Today’s quick post comes from the Sunday edition of the New York Tribune, January 25, 1914, which illustrated “Woman’s Varied Interests.” Besides housework, the featured interests included dancing, menus, and etiquette. Woo hoo!
Before she became a novelist, Emilie Loring had different writing goals. You may recognize some of the following as text that appeared later in her homemaking book, For the Comfort of the Family: A Vacation Experiment.
This Is the Prescription for Efficient Home Management Offered by Mrs. Victor J. Loring, of Cambridge, Mass., a New Writer on Home Economics
The cook left suddenly in a huff, company is coming, the groceries have not yet arrived and the telephone is out of order! If you are just a regular housekeeper faced with these cataclysms, you will curl up in a corner and weep or go about getting dinner in a dogged, determined fashion–though you hate it–all according to your temperament.
There is at least one woman however, who would do neither of these things. Such a situation would be play to her–a dramatic situation to be worked out–and she would extract interest and amusement from it. This is Mrs. Victor J. Loring, of Cambridge, Mass., who, now that her family of boys is grown, is not content to sit down and make patchwork quilts, but is writing her experiences into books on home economics.
Cultivate Dramatic Instinct
“The dramatic instinct is the most valuable possession a housekeeper can have,” said Mrs. Loring to a Tribune representative on a recent visit to New York. “If she is not gifted by nature with a strong sense of dramatic values, she should cultivate it and apply it to her daily work. It makes play of it. I know, because I’ve done it.
“Suppose the cook does get huffy; it’s a play of clashing temperaments, and you are so interested in working it out that you haven’t time to lose your temper.
“If you are faced with all kinds of complications in the household, you are the heroine of a play full of plot, but destined to be triumphant in the end, and you go to your tasks in that spirit. The dramatic situations that arise in housekeeping are many and various, and the housewife who has trained herself to recognize their value can never again call her work dull and monotonous.”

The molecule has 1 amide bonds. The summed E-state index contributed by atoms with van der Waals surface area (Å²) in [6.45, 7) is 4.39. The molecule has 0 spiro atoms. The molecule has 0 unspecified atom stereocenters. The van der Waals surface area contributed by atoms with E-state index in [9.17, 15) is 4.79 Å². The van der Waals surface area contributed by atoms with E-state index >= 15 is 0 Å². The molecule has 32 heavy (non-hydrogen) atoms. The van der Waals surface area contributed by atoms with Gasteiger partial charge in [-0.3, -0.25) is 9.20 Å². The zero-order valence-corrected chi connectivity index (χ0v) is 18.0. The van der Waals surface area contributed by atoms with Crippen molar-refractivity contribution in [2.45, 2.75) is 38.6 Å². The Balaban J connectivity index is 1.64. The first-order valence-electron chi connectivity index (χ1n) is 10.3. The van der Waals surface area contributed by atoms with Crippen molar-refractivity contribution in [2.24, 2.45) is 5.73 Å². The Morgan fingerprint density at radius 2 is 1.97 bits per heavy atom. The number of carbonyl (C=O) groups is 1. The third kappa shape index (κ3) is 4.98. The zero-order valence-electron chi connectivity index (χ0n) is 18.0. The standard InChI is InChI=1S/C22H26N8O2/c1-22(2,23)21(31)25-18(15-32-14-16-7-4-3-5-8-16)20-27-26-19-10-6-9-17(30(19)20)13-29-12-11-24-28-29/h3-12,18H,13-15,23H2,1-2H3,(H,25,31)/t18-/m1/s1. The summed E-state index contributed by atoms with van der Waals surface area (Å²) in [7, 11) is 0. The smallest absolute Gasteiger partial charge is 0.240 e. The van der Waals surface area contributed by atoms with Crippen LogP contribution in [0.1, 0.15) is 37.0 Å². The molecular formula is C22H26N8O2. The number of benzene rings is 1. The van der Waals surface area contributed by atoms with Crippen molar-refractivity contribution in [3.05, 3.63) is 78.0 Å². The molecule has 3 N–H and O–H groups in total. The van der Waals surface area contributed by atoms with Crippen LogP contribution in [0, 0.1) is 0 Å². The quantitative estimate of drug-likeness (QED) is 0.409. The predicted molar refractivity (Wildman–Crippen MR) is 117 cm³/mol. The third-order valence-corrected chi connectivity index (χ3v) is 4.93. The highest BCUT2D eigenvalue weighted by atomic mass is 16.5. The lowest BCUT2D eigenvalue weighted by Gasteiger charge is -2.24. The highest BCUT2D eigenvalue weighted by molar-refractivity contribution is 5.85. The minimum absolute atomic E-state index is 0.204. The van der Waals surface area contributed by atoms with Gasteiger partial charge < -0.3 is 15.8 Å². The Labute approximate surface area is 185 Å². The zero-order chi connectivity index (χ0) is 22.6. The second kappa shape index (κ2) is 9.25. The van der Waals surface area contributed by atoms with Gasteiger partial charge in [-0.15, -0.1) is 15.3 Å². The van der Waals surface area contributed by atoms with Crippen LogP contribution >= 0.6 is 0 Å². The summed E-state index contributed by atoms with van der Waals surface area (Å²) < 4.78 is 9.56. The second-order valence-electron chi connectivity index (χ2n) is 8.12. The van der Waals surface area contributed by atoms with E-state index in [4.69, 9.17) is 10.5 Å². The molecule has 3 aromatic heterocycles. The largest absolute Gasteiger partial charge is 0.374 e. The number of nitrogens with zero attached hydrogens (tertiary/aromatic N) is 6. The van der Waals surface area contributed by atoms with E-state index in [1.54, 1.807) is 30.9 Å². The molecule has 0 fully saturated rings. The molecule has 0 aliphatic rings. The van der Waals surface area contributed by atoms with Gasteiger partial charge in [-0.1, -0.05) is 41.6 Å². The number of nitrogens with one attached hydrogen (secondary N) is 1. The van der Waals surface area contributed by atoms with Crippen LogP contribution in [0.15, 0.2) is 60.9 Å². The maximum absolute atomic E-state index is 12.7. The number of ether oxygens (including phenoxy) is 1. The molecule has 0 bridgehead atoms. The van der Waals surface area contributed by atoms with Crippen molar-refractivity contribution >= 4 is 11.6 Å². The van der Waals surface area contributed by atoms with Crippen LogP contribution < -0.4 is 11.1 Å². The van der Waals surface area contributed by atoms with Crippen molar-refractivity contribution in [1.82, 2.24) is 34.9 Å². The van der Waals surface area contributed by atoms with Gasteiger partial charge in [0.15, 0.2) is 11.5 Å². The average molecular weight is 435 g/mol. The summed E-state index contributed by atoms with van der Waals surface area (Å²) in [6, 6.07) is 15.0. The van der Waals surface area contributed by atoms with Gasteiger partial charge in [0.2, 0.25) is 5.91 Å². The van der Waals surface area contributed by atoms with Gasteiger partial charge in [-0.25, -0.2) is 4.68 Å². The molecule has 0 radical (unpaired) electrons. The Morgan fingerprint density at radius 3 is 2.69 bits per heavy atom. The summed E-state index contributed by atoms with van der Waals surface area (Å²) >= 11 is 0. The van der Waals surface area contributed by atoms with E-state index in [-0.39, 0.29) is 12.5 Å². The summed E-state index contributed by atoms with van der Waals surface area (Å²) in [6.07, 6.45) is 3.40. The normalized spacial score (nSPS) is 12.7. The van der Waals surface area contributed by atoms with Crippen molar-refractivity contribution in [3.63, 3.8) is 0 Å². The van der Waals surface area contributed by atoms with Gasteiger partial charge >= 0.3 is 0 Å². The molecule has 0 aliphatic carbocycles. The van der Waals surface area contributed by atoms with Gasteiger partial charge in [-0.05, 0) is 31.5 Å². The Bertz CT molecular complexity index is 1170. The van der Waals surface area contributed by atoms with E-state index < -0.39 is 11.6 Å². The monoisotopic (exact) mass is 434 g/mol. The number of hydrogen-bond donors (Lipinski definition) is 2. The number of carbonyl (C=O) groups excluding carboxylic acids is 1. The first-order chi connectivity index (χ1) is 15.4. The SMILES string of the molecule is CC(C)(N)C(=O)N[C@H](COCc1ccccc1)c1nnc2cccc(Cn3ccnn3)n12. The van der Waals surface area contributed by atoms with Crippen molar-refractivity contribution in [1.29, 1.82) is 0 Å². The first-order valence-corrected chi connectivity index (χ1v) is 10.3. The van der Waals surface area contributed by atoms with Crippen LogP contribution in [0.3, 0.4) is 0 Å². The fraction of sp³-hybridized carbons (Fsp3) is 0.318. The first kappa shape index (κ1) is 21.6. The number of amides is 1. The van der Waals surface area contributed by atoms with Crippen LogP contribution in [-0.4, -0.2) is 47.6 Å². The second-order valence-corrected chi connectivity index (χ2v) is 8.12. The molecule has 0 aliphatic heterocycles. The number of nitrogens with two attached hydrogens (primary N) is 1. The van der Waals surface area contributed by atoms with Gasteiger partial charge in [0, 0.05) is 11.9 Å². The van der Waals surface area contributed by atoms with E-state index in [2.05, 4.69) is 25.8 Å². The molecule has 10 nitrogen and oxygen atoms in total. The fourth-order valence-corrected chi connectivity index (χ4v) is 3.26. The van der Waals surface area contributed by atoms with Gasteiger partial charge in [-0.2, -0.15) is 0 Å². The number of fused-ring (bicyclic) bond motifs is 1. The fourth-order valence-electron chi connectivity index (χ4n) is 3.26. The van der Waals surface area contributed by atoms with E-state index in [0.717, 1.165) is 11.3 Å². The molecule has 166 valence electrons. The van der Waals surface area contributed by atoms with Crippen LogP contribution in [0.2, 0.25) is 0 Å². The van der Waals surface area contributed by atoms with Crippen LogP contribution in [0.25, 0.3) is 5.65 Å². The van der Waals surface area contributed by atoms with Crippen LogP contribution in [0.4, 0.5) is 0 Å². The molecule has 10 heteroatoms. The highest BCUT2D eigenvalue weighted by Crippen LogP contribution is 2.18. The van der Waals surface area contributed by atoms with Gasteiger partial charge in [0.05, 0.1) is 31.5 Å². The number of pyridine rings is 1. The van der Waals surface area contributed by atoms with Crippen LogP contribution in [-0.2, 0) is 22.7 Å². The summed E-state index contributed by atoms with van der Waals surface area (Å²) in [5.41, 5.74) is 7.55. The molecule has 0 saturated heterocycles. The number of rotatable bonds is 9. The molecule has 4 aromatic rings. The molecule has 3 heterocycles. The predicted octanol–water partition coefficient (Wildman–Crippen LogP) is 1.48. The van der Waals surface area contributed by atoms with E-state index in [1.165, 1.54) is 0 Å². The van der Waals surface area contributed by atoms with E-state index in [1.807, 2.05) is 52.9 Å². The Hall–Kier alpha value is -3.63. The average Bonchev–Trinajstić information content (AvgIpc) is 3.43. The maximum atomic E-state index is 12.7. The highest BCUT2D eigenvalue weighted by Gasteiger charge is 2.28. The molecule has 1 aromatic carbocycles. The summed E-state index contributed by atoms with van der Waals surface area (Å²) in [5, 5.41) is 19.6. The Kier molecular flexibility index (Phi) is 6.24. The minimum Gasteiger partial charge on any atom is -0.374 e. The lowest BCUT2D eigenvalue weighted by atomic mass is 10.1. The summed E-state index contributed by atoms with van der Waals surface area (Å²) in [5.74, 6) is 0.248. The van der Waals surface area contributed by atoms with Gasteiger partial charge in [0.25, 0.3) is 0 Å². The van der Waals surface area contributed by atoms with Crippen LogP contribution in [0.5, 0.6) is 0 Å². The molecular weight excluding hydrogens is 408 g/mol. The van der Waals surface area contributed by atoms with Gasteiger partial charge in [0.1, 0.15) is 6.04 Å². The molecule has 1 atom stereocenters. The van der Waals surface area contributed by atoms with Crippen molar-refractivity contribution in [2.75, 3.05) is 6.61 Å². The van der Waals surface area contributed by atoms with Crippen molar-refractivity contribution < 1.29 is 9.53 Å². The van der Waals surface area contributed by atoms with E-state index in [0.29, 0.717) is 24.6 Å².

There are some household tasks which even Mrs. Loring cannot make into play, and one of these is dishwashing. “Do it as quickly as possible and get it over with,” is her advice. She has a suggestion for hastening the process, however, and that is to scald the dishes after they are washed and leave them to dry. This obviates the necessity for wiping them.
Let Boys Help, Too
Cooperation of the family is another necessity for happy housekeeping, according to Mrs. Loring, who continued:
“Housework can never be pleasant unless the worker has the sympathy of the family and their help. I see no reason why boys and men shouldn’t help with the evening meal’s dishes and other overtime tasks of the housewife, as well as feminine members of the household. When we go away for our summer vacation we all work together. Each boy does his allotted task, and in so far as possible, it is made the one most congenial to him. This does not mean that I shirk my part or that I think the boys ought to do the girls’ work. Every girl should be an efficient housekeeper. A man has as much right to expect that his wife be well equipped for her tasks as she has to demand an efficient business man in her husband.”
One of Mrs. Loring’s innovations in her household is a bulletin board hung in the hall where notices of interest to the various members of the family may be posted. Thus, a boy may write, “I have gone fishing; took some luncheon,” and no one will worry when he doesn’t return at the luncheon hour. It saves time and worry, she says, and is just another use of the dramatic instinct.
That could be fun. 🙂
Happy Landings update:
Advance review copies of Emilie Loring’s biography are on their way to me now. I’m excited to see them! These (and the pdf version) go to professional book reviewers in advance of the book’s release in March. If you would like to see Happy Landings: Emilie Loring’s Life, Writing, and Wisdom reviewed in your favorite book column, send me the contact information (email@example.com), and I will follow up.